Chandlery January 1, 2005 Issue

FenderStep

A novel twist on the venerable fender renders this hardworking device more versatile

The FenderStep seen here hung from the sheer of a Catalina 42 isn't suited for the freeboard of every vessel, but two or more tied together in a series should allow this device to work as a ladder on boats up to 60 feet.
We once had a boat with considerable freeboard. When anchored out, getting aboard from a dinghy was done by rigging a folding teak boarding ladder, a very heavy piece of gear that was kept deep in a cockpit locker. But at the dock, a boarding ladder was not a good idea. It required too much fussing.

Nevertheless, when climbing aboard from a low dock, that big step, from dock to deck, was a knee-to-chest grunt. It wasn't pesky enough to require a little box or stool. However, there was an elderly guest or two who simply couldn't make it. Getting them aboard involved turning them back-to-the-boat and hoisting them by their hands (took two crew) to a sitting position on deck.

On several other occasions, a regular fender, firmly inflated, was rigged horizontally to use as a step at the gate. It worked, but great care had to be taken to keep the fender from rolling underfoot.

Now there's a better way, which comes in the form of a good idea from a new company called Neatboat, Inc. It's an odd-shaped fender that doubles as a step, called (what else?) a FenderStep.

The new FenderStep precludes the rolling mentioned above by placing the tie lines on the top edge. It works very well. There's a third eyelet on the bottom edge to rig another one (if another is needed), although this makes a less secure-feeling cascade. All three eyelets have steel rings embedded in the heavy duty PVC.

The FenderStep also serves as a regular fender, of course, unless you're docked against pilings or a solid wall, which calls for round fenders rigged horizontally (to permit them to roll with wakes or tide).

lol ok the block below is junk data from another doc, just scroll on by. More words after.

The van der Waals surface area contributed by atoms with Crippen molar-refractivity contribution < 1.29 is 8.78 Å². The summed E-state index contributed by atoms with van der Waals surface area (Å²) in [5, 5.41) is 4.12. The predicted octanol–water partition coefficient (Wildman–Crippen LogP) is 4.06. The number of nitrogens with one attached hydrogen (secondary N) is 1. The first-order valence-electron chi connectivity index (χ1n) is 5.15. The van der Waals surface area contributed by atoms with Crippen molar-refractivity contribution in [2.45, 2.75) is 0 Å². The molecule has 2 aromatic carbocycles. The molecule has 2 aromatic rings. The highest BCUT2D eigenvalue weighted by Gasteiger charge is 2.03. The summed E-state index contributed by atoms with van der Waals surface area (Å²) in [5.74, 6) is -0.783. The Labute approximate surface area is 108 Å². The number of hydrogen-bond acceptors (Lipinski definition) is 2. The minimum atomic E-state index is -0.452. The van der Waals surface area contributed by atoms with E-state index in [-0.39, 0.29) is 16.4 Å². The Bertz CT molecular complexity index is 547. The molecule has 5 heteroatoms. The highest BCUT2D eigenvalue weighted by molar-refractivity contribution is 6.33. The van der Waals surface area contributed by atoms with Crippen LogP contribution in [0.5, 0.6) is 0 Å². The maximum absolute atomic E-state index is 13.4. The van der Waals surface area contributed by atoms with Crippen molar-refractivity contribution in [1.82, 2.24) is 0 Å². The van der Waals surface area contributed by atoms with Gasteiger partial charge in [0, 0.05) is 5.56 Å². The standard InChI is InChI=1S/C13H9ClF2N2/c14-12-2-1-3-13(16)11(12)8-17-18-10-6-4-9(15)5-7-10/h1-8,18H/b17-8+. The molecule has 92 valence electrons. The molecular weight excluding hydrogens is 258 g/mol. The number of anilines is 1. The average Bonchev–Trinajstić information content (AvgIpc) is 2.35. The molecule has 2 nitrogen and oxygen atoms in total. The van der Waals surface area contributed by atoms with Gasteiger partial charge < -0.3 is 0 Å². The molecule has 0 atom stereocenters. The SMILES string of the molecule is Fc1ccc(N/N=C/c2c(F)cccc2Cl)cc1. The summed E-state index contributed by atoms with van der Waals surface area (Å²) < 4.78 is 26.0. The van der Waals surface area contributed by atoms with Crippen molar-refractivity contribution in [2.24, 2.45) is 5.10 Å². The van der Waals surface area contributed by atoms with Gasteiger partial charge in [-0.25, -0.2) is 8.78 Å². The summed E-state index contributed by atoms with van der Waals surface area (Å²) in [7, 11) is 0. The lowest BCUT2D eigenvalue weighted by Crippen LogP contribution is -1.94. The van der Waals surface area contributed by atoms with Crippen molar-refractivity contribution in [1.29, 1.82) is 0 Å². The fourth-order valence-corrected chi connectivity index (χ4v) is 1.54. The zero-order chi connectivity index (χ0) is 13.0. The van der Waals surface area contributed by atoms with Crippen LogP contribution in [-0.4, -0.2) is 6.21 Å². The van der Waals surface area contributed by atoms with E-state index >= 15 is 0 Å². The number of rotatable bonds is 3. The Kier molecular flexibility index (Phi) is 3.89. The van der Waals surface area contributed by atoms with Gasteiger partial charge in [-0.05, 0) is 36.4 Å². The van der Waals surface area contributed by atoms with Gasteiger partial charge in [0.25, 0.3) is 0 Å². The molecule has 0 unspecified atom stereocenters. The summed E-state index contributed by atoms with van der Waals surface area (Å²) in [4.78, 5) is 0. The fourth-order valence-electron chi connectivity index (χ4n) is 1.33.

Rigged very low, it's possible that in a pinch, on some boats, a FenderStep could be of great help in recovering an overboard crew member. We like the possibility that, rigged in a series, several FenderSteps can form a short ladder.

For stowing, it deflates, but, as with other inflatable fenders, it seems unlikely you would do so unless you're really strapped for space. If you do, you'll have to dig out the pump with the nozzle that fits the FenderStep's recessed valve.

Our only regret about this product is that it isn't offered in a range of sizes, but perhaps the folks at Neatboat will soon address that issue.

The FenderStep (thousands have been sold in Denmark, where they are manufactured) made its U.S. debut at the recent boat shows and is available ($69.95 + $10 S&H) on the web.

Note: If your boat has tall topsides and you don't ever again have to take your Rubenesque mother-in-law sailing, you can disregard this item.

Contact - NeatBoat, Inc., 603/232-6897, www.neatboat.com.

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